• Clinicians are not able to help most patients control their pain with current treatment modalities, except for temporary relief from interventional procedures.
  • Clinicians are under an unparalleled level of scrutiny due to: (1) doctors going to jail on multiple counts of murder in California1, (2) doctors being sued by patients who overdose2, and law enforcement (DEA, FBI, US Attorneys, and state police) raiding doctors’ offices3.
  • Clinicians rely on opioids, benzodiazepines, anti-epileptics, NSAIDs and other medications without knowing risk or response, in advance of prescribing. They usually have certain “go to” medications that they feel comfortable prescribing.
  • Clinicians use survey instruments to ask patients to tell the truth about whether they are going to lie about their prescriptions.
  • Clinicians use urine drug screens as a “gotcha” test to try to catch patients who are using illicit drugs or aberrant pharmaceuticals.
  • This is the current “standard of care” and the circumstances that clinicians face.
  • Clinicians can objectively assess a patient’s pain sensitivity or perception based on their central perception of pain. This leads to a meaningful conversation about their pain and how the patient’s pain sensitivity will affect their treatment options.
  • Clinicians can understand the underlying clinical pathways contributing to a patient’s pain.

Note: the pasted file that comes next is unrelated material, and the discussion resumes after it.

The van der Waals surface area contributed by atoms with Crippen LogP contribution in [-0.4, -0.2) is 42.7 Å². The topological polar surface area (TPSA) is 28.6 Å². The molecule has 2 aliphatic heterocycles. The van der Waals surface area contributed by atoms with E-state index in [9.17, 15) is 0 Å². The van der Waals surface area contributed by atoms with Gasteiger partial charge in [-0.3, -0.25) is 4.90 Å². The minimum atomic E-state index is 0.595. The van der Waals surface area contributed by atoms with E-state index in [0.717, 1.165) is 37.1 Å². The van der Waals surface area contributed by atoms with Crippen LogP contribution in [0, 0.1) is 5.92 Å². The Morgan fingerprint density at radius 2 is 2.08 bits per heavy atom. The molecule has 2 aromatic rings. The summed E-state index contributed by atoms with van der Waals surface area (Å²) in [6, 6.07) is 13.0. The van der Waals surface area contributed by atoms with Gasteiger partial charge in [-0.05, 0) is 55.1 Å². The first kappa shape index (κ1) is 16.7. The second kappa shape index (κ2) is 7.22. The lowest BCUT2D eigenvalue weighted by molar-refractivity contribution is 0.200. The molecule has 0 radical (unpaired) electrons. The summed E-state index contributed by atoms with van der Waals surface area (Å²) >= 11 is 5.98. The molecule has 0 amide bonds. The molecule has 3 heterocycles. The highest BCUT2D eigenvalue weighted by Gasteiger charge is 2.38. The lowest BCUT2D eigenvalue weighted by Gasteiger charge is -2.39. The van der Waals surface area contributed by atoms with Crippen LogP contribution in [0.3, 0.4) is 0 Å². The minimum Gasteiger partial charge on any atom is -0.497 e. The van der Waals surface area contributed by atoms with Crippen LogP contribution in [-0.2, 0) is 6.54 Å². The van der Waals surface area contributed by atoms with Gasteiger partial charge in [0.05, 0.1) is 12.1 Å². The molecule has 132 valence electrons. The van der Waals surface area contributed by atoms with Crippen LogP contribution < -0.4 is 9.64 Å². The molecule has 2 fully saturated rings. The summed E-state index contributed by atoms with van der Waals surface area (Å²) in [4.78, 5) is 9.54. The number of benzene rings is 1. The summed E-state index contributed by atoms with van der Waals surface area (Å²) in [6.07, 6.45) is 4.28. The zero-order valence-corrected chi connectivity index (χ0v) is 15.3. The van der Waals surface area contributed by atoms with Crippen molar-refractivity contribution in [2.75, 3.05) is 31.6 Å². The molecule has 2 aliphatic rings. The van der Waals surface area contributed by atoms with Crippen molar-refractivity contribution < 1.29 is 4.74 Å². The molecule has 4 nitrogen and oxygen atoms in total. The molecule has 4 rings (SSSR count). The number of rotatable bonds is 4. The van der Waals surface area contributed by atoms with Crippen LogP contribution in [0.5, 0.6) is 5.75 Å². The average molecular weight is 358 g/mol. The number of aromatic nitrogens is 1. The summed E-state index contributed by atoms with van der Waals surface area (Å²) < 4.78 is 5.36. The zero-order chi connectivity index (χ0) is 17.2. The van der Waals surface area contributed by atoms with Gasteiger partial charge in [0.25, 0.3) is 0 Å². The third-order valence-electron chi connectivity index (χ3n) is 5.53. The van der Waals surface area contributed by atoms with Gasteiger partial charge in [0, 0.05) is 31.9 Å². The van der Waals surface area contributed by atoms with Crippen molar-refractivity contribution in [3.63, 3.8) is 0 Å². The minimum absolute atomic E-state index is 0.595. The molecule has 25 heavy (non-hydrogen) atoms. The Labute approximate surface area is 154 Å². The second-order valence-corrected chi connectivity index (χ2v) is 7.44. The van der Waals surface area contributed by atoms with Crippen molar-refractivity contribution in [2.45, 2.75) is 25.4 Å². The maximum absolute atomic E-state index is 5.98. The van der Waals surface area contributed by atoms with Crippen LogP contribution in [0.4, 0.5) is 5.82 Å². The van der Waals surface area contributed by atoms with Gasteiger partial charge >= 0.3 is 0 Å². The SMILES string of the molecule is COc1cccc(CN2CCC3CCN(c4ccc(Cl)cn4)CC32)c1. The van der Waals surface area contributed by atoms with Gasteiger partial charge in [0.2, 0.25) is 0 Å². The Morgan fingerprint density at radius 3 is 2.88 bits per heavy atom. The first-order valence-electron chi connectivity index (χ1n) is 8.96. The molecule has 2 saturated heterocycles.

• Clinicians collect a more rigorous set of medical history, diagnostic criteria, and functional assessments leading to more informed decision-making and rationale for medical necessity of treatment.
  • Clinicians can use this information to avoid unnecessary MRIs, procedures, and surgeries by better understanding a patient’s pain.
  • Clinicians can have a meaningful and effective conversation that isn’t “adversarial” but rather “advocating” with a patient and possibly their caregiver about opioid abuse and the patient’s risk profile.
  • Clinicians can review the Proove results with a patient about treatment response and drug metabolism. Patients will volunteer information about how certain medications have not worked for them before and how the results are either consistent or inconsistent with their experience.
  • Clinicians can give insights to patients, and provide them with a copy of their Proove results to guide how their other clinicians prescribe medications, as well as how the patient may use OTC medications by themselves.
  • Clinicians build a higher level of trust with their patients and set higher expectations on treatment outcomes.
  • Proove tracks patient outcomes prospectively, helping inform Clinicians about patient pain management changes, and other co-occurring disorders.
  • Clinicians who guide treatment using Proove have patient outcomes 2X better than when patients are not guided by Proove information to improve decision-making.
  • With higher reductions in pain, improvements in function, and lower utilization of opioids, Clinicians have better outcomes measures to report to CMS for MACRA compliance, to their ACO for reimbursement rates, or other payers who are interested in rewarding better patient outcomes.
  • Clinicians have added numerous assessments to their decision-making to protect their patients from prescription opioid abuse and to protect their medical practice.